Last week upwards of 50 members of a Southeast Asian community from the small town of Rosharon, Texas quietly filed into the Texas Parks and Wildlife Commission meeting. They filled in the rows on the left side of the room, and patiently listened to the commissioners discuss the first five agenda items. When agenda item number six was announced, murmurs dispersed through the group. Looking up at a flat screen television presentation of the issue at hand some smiled, while others pointed at the picture of a flowering green plant. This is their story about water morning-glory.

Over the past several decades this Asian community has populated the town just south of Houston in an area they refer to as The Village. Many of the original residents are refugees who fled the violence of the Khmer Rouge communist party in Cambodia in the ‘70s and ‘80s. They came to the country with nothing, settled in Texas, and began farming crops including water morning-glory, more commonly known as water spinach, a traditional vegetable in Southeast Asian cuisine. Unbeknownst to these farmers, in 1990 the Texas Parks and Wildlife Department included the plant on their list of “Harmful or Potentially Harmful Exotic Fish, Shellfish and Aquatic Plants.” Due to its propensity to grow and spread quickly in waterways it was considered a noxious weed that could pose a threat to the ecosystem. The list made water spinach as illegal as piranhas, electric eels and the dreaded, oxygen-sucking water invader, hydrilla.

Despite its prohibition the water spinach industry flourished for 13 years until 2003, when TPWD game wardens, along with the U.S. Department of Agriculture, raided 17 Houston-area grocery stores. No tickets were issued, but nearly 2,000 pounds of water spinach were confiscated, and the Asian community was alerted to the illegality of the exotic species that defined their source of income. TPWD held two public meetings with Cambodian growers and the Vietnamese Chamber of Commerce of Houston to explain the exotic species rules and gather information from growers. Johnny Bopho, a 41-year-old immigrant from Laos, started farming and wholesaling water spinach in The Village around the time that the community realized it was illegal. “They tried to stop it in 2003, but at a meeting in Houston they told us to keep doing what we are doing,” he said. In November 2003, a briefing on water spinach was held before the Parks and Wildlife Commission, but other than a suspension of issuing citations, only general information about the presence of water spinach was discussed and no regulations were passed until the risk assessment of this exotic species could be determined.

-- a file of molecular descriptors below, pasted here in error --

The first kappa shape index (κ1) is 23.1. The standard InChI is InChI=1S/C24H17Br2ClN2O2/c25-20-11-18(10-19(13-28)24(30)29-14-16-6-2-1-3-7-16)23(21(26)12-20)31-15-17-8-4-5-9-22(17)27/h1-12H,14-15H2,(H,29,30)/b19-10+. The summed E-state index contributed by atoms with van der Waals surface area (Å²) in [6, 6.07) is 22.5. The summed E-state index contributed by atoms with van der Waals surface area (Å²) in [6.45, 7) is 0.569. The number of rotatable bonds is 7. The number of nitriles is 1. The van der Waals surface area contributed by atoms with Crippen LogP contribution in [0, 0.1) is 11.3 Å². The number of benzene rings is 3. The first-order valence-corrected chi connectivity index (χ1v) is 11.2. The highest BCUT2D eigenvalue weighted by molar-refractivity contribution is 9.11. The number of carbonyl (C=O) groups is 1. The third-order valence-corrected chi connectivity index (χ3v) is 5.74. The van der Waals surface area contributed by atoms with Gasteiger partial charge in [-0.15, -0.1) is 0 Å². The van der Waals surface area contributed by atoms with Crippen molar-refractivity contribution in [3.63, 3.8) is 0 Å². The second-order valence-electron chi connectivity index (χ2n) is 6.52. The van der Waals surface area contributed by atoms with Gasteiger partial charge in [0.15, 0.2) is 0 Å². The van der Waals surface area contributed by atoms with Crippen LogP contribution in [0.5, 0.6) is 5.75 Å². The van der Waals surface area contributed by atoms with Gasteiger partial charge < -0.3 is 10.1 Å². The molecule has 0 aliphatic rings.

Over the course of the next five years exceptions were made to the rules surrounding water spinach and TPWD continued to conduct surveys and research to determine the potential of the plant to grow in the wild. During that time water spinach continued to prosper as an industry making over one million dollars a year, and the number of Rosharon farmers rose from some 60 growers to around 80 growers with roughly 200 employees. Bopho’s business, B&K Lucky Farm, grew quickly. “People grow water spinach because it is very demanding in the Asian market, not just for Cambodians or Laotians or Vietnamese. It’s Chinese, Filipino, and all different Asian cultures that eat it,” he said.